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Eyes on Turkey
Referendum result raises questions about fairness, future of Turkey and global impact
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Recip Tayyip Erdogan's victory in the referendum that seeks to transform Turkey from a parliamentary to a presidential system of governance with a wafer thin majority, getting 51.2 percent votes may hasten the world's slide towards right wing and dictatorial politics. This victory allows Erdogan to make the desired changes that include granting any popularly elected president the authority to issue decrees, name cabinet members, and declare a state of emergency and take unspecified national security measures without parliamentary approval. The referendum raises several questions, not only in view of the allegations pertaining to the fairness of elections. Reports point out that in the run up to elections, Erdogan built a massive propaganda, whipped up religious frenzy and systemically targeted institutions and media that were opposing his autocratic and corrupt regime. Since July 2016 a total of 158 different media outlets have been closed. Several thousand media workers and journalists were left unemployed or even imprisoned. Under the state of emergency put in place after the July 2016 failed coup attempt, fundamental freedoms essential to a genuinely democratic process were curtailed. Such reports question the legitimacy of Erdogan not only because of allegations of rigging, with opposition claiming that unstamped ballots were counted, but also on its democratic character. A development that eventually strengthens one person's autocratic and dictatorial power, weakens the parliament and allows the autocrat to wield greater influence over all government and public institutions including judiciary cannot be construed as democratic by any stretch of imagination. Whatever the truth behind allegations of manipulation of vote and fairness of the referendum, the vote that legitimizes sweeping changes in the country's constitution is an all out move to weaken democracy and impose a rabid form of religion in the country as opposed to the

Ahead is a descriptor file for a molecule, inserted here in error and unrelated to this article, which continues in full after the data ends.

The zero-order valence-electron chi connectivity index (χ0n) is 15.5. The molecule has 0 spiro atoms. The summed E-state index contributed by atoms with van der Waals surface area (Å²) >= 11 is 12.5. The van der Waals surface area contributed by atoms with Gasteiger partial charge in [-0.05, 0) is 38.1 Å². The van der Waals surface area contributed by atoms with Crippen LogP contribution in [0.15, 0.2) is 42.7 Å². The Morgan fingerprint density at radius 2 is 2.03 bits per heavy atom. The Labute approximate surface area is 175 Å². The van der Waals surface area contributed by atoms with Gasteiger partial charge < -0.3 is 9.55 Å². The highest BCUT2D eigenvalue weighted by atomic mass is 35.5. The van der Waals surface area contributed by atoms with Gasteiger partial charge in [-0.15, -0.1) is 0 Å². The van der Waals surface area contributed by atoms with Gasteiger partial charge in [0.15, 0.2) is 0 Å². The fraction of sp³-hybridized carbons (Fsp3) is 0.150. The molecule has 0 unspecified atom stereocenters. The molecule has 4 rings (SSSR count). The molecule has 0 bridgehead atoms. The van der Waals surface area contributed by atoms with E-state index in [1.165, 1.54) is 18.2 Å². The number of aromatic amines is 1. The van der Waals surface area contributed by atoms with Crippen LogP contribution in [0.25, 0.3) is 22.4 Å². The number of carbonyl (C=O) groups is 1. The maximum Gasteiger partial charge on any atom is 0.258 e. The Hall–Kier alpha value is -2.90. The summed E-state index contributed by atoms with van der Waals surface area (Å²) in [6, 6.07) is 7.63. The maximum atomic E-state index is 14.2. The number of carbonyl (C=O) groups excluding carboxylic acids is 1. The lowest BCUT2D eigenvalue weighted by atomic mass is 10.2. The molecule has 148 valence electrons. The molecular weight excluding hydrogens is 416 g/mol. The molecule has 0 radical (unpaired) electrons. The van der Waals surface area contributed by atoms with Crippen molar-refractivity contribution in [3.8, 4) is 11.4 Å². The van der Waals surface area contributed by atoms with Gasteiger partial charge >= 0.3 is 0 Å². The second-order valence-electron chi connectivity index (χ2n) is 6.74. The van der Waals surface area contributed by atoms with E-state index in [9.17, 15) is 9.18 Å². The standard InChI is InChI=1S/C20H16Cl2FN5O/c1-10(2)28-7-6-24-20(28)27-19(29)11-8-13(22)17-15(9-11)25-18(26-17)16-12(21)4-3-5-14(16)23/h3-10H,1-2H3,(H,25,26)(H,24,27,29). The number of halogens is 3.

Though the slender margin of victory and its contested fairness is seen by some observers as something that limits the powers of Erdogan, the latter got what he wanted. Technically, he remains the unchallenged head of the state. For years, he has advocated a switch to a presidential system that would allow him to occupy this role legally and further expand his executive authority. There is no reason to expect that he would allow this erosion of his populism, manifested by the razor thin victory, to loosen his grip over the country and its institutions. Such an eventuality is going to change the texture of Turkey drastically. In the saddle as an all powerful president, Erdogan, if he is elected to power in the 2019 elections, will be free from accountability to the country's parliament, wield broad budgetary powers and have complete autonomy to shape the executive branch as he sees fit, besides having over-reaching powers over the functioning of the judiciary. The just-approved amendments allow him to run for additional presidential terms that could extend his stay in power until 2029. In all probability, it will turn Turkey into an illiberal democracy with scant regard for individual rights of its citizens. It will also undo Turkey's image as the only secular state in the Muslim world, a journey that it embarked in the 1920s under Kemal Ataturk. The country in many ways is set on the road to decline, whoever wins the 2019 elections. A natural fallout of this new idiom of politics would be a divisive society, divided sharply between secularists and Islamists, between conservatives and liberals. It is difficult to say how this massive change in Turkey will impact global politics, especially with respect to Syria and relations with the western world. The surprise congratulatory message from the world's super power, Donald Trump, adds to the world's curiosity about not just how Turkey's foreign relations would function but also about whether Erdogan's faith in illiberal values and personality cult could become the guiding light for right wing and authoritarian governments the world over. The vote in Turkey signals a dangerous shift.

News Updated at : Wednesday, April 19, 2017
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